Thursday, June 24, 2010

Arthur (Gordon 1981)

Coming into Steve Gordon’s one and only directorial effort Arthur (1981), I knew only a few details about the film: first, that Arthur was the story of a wealthy alcoholic looking for love; second, that the title role pretty much defined star Dudley Moore for the rest of his career; and third, that the featured an infuriatingly catchy theme song from Christopher Cross. What I wasn’t expecting was a film that, while often funny, featured such a strong undercurrent of sadness, which Arthur very much does.

And God bless it for featuring such sadness, because Arthur ultimately gains an immense power that it otherwise would lack. Arthur is the story of Arthur Bach, an incredibly wealthy New York alcoholic who spends his time wandering the city with his butler Hobson (John Gielgud, who won an Oscar for his work here), looking for some form of companionship. With his childlike, alcohol fuelled antics embarrassing the family, Arthur is threatened with being cut off from the family fortune unless he agrees to marry Susan, the daughter of another elite family. Of course, it is at this time Arthur meets Linda (Liza Minnelli), a working class woman who captures Arthur’s heart.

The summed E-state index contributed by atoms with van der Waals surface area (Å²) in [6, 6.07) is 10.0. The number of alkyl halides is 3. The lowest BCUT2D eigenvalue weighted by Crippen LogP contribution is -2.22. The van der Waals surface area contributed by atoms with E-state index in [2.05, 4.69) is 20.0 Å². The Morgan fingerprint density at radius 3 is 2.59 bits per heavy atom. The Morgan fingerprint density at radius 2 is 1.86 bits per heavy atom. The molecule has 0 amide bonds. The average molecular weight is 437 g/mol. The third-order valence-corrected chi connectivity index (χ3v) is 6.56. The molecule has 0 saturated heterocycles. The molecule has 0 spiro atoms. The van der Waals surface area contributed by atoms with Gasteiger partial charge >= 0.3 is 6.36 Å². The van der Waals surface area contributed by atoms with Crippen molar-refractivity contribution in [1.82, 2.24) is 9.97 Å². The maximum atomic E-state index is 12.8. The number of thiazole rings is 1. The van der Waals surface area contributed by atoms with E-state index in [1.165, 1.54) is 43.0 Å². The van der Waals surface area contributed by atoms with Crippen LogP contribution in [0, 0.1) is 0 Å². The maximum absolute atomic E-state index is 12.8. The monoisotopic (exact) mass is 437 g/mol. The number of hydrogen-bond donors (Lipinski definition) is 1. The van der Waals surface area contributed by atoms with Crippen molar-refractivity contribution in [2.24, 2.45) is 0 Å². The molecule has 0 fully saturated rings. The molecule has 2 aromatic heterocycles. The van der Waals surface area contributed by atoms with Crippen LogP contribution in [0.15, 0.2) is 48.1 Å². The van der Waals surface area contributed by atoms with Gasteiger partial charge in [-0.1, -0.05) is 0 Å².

While the plot is standard material, Arthur is set apart from similar films which try and carryout a fairytale storyline in a modern setting by embracing the harsher realities of the material, rather than attempting to ignore or mute them. Arthur’s themes include class conflict, escapism, poverty, and absentee parents, and while the central characters may be caught up in their dreams and fantasies, the film never succumbs to the temptation to provide easy, fantasy answers or false resolutions to the questions it proposes. Arthur is a deconstruction of storybook fairytales, particularly those of the Disney mould, as it showcases the contradictions and ambiguities inherent in finding ones’ fairytale “other half.”